I made a memorable trip to South Korea a few years ago to experience the beautiful cherry blossom season and ofcourse to enjoy delicious Korean cuisine.

Among the culinary classes and food walks I managed to squeeze in between visits to beautiful temples and parks I learned to make Japchae or Chapchae as Koreans like to call it. The word means mixed vegetables in Sino Korean. One of Korea’s signature dishes, it originates in royal cuisine with versions in their Temple cuisine repertoire but has become so popular that it is eaten all over the country and is always served at Korean restaurants abroad.

My culinary instructor Ome, a native of Seoul explained to me that there are numerous reasons for its popularity; it’s a colourful and elegant preparation, easy to make and filling for large groups. Its also made to celebrate longevity; a must have at a birth or wedding ceremony. The dish has strict parameters- all its ingredients must be sliced long to symobolise a long life. Like India the concept of Panch Tatva is also celebrated in Korean culture albeit in a different way. To balance the palate, this dish influenced by Buddhist teachings, must have five colours, every one represents a direction, north, south east and west but the South Koreans recognize a fifth direction, the center, where all of us hope to get to one day. Chapchae is also a mellow dish that helps to balance a meal when served as a side (Banchan) with spicier dishes like Buldak or Nakji Bokkeum.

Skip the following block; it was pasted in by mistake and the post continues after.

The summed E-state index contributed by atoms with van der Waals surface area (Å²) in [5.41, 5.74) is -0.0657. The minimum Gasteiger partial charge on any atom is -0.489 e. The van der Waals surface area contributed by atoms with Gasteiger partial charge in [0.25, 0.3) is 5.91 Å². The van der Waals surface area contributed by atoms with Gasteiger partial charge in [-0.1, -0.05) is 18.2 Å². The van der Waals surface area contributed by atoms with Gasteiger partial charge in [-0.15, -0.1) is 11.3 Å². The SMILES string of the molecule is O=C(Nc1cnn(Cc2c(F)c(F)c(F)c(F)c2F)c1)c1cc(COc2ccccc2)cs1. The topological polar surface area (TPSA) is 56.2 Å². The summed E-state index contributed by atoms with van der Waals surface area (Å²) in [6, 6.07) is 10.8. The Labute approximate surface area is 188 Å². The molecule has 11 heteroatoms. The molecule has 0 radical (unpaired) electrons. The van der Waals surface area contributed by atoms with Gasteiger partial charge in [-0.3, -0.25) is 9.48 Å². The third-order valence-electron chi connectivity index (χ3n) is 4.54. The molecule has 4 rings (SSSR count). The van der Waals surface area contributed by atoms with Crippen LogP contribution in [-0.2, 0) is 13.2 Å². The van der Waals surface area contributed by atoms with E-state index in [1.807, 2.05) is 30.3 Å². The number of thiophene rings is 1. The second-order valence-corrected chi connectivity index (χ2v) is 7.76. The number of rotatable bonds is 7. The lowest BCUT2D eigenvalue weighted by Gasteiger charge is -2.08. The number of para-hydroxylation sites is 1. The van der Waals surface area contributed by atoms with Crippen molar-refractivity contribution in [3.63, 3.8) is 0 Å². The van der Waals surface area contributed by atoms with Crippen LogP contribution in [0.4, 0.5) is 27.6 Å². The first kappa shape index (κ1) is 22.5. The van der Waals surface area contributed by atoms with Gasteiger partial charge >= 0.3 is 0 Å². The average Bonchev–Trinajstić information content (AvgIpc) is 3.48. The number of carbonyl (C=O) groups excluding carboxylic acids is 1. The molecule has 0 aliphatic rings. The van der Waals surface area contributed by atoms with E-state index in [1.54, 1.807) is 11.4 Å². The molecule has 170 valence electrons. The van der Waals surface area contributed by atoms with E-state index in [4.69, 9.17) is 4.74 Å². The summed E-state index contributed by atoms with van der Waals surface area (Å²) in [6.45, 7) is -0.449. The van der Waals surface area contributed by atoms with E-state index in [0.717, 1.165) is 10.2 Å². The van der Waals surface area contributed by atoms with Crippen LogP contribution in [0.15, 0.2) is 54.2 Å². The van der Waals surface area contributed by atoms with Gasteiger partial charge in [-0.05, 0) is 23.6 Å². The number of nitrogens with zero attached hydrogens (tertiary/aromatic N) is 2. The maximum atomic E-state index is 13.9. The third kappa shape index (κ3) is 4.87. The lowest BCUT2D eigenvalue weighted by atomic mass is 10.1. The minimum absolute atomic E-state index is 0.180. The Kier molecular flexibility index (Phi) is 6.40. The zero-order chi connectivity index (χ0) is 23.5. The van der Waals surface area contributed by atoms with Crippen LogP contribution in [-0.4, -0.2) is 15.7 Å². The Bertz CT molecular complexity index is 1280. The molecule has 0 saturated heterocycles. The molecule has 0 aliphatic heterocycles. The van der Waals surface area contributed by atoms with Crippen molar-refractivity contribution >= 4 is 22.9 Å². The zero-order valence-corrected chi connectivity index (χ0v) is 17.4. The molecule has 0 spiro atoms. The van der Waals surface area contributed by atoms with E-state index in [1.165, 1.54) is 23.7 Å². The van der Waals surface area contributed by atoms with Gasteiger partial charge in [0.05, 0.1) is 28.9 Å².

You will find the video demo of this dish, where to buy the ingredients on my Insta IGTV feed @deshpandetara 



Ingredients for the noodles: 100 grams sweet potato noodle (dangmyeon) 2 scallions or green onions, 1 small carrot julienned  (a 3 inch piece), 1 large wood ear mushroom soaked in warm water, drained and then sliced long, 35 grams oyster mushrooms, 20 grams Chinese chives or regular chives sliced in half, 1 red or yellow bell pepper finely sliced

4 tbsp cooking oil
For the Sauce : 4 tablespoons light soy sauc, 2 tsp brown sugar, 2 tsp ground garlic, 3 tablespoons regular or hot sesame oil, 1 tsp freshly ground black pepper, 


1 teaspoon toasted white sesame seeds and 3 cm pieces of scallion tops


Slice all the vegetables lengthwise 4-6 cm long. The green onion bulbs can be quartered along with part of the green stem. The top part of the stem can be reserved as a garnish.Tear the oyster mushrooms into long strips. 

Soak the noodles in boiling hot water for 3-4 minutes. Do not cook the noodles actively, just soak them in extremely hot water. Drain just before mixing.  

Heat vegetable oil in a small wok or a skillet on high heat, Add bell pepper first and toss well. Then add remaining vegetables and herbs and saute all the vegetables for just under 1.5 minutes until glistening and tender but still crisp and holding their shape. Toss them as they cook to ensure even cooing. Reserve the vegetables on a side plate.

Moving quickly in the same hot skillet add the sesame oil and a tablespoon of vegetable oil and toss the drained noodles in them. Add the sauce and toss again.

Taste for salt, sugar and spice and adjust. Top with the vegetables and sprinkle with sesame seeds and green onions. Drizzle some more sesame oil on the top if desired.

Mix just before serving.